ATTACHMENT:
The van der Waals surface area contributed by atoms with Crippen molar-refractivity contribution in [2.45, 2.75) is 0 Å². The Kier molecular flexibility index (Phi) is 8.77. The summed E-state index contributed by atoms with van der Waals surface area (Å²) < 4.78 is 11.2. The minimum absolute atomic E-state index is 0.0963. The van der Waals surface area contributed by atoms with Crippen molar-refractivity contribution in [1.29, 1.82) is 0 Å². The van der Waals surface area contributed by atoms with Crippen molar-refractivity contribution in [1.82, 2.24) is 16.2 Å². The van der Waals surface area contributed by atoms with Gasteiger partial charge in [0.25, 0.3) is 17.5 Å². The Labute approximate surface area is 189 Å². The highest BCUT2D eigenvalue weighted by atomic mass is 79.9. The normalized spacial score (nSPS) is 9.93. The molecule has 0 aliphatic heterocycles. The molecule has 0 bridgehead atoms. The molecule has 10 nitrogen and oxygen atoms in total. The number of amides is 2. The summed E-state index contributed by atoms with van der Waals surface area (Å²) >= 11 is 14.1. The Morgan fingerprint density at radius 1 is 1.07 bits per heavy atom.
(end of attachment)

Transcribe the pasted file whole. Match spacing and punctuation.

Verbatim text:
The van der Waals surface area contributed by atoms with Crippen molar-refractivity contribution in [2.45, 2.75) is 0 Å². The Kier molecular flexibility index (Phi) is 8.77. The summed E-state index contributed by atoms with van der Waals surface area (Å²) < 4.78 is 11.2. The minimum absolute atomic E-state index is 0.0963. The van der Waals surface area contributed by atoms with Crippen molar-refractivity contribution in [1.29, 1.82) is 0 Å². The van der Waals surface area contributed by atoms with Crippen molar-refractivity contribution in [1.82, 2.24) is 16.2 Å². The van der Waals surface area contributed by atoms with Gasteiger partial charge in [0.25, 0.3) is 17.5 Å². The Labute approximate surface area is 189 Å². The highest BCUT2D eigenvalue weighted by atomic mass is 79.9. The normalized spacial score (nSPS) is 9.93. The molecule has 0 aliphatic heterocycles. The molecule has 0 bridgehead atoms. The molecule has 10 nitrogen and oxygen atoms in total. The number of amides is 2. The summed E-state index contributed by atoms with van der Waals surface area (Å²) >= 11 is 14.1. The Morgan fingerprint density at radius 1 is 1.07 bits per heavy atom.